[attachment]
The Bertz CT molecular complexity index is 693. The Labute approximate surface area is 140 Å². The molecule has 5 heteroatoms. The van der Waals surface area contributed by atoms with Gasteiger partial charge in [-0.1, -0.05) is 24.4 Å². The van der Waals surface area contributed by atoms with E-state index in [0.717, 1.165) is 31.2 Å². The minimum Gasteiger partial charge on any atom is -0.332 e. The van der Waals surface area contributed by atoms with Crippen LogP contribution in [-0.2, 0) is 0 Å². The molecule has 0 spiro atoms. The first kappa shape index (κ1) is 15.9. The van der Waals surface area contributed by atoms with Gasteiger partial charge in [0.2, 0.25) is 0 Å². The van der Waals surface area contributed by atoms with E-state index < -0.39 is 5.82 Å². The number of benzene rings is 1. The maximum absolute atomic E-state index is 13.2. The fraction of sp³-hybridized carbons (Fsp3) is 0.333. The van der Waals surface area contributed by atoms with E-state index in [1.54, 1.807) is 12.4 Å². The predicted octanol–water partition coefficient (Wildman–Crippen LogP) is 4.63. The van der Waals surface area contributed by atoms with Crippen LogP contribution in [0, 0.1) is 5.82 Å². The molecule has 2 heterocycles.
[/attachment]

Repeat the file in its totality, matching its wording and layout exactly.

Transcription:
The Bertz CT molecular complexity index is 693. The Labute approximate surface area is 140 Å². The molecule has 5 heteroatoms. The van der Waals surface area contributed by atoms with Gasteiger partial charge in [-0.1, -0.05) is 24.4 Å². The van der Waals surface area contributed by atoms with E-state index in [0.717, 1.165) is 31.2 Å². The minimum Gasteiger partial charge on any atom is -0.332 e. The van der Waals surface area contributed by atoms with Crippen LogP contribution in [-0.2, 0) is 0 Å². The molecule has 0 spiro atoms. The first kappa shape index (κ1) is 15.9. The van der Waals surface area contributed by atoms with Gasteiger partial charge in [0.2, 0.25) is 0 Å². The van der Waals surface area contributed by atoms with E-state index < -0.39 is 5.82 Å². The number of benzene rings is 1. The maximum absolute atomic E-state index is 13.2. The fraction of sp³-hybridized carbons (Fsp3) is 0.333. The van der Waals surface area contributed by atoms with E-state index in [1.54, 1.807) is 12.4 Å². The predicted octanol–water partition coefficient (Wildman–Crippen LogP) is 4.63. The van der Waals surface area contributed by atoms with Crippen LogP contribution in [0, 0.1) is 5.82 Å². The molecule has 2 heterocycles.